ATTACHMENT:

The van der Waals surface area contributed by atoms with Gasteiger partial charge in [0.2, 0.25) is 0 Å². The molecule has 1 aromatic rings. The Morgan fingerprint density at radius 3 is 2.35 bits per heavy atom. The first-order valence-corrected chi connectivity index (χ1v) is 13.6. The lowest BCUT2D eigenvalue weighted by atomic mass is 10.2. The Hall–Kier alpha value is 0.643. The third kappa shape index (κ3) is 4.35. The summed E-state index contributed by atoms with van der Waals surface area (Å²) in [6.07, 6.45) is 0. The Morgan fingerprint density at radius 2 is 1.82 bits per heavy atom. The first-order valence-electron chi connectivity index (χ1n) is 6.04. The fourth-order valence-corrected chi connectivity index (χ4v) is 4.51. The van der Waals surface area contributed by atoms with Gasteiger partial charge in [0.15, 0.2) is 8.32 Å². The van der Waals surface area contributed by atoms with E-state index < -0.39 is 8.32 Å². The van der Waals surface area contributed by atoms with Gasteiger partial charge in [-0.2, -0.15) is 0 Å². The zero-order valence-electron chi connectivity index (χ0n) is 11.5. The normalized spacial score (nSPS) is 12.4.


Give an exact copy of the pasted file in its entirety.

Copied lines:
The van der Waals surface area contributed by atoms with Gasteiger partial charge in [0.2, 0.25) is 0 Å². The molecule has 1 aromatic rings. The Morgan fingerprint density at radius 3 is 2.35 bits per heavy atom. The first-order valence-corrected chi connectivity index (χ1v) is 13.6. The lowest BCUT2D eigenvalue weighted by atomic mass is 10.2. The Hall–Kier alpha value is 0.643. The third kappa shape index (κ3) is 4.35. The summed E-state index contributed by atoms with van der Waals surface area (Å²) in [6.07, 6.45) is 0. The Morgan fingerprint density at radius 2 is 1.82 bits per heavy atom. The first-order valence-electron chi connectivity index (χ1n) is 6.04. The fourth-order valence-corrected chi connectivity index (χ4v) is 4.51. The van der Waals surface area contributed by atoms with Gasteiger partial charge in [0.15, 0.2) is 8.32 Å². The van der Waals surface area contributed by atoms with E-state index < -0.39 is 8.32 Å². The van der Waals surface area contributed by atoms with Gasteiger partial charge in [-0.2, -0.15) is 0 Å². The zero-order valence-electron chi connectivity index (χ0n) is 11.5. The normalized spacial score (nSPS) is 12.4.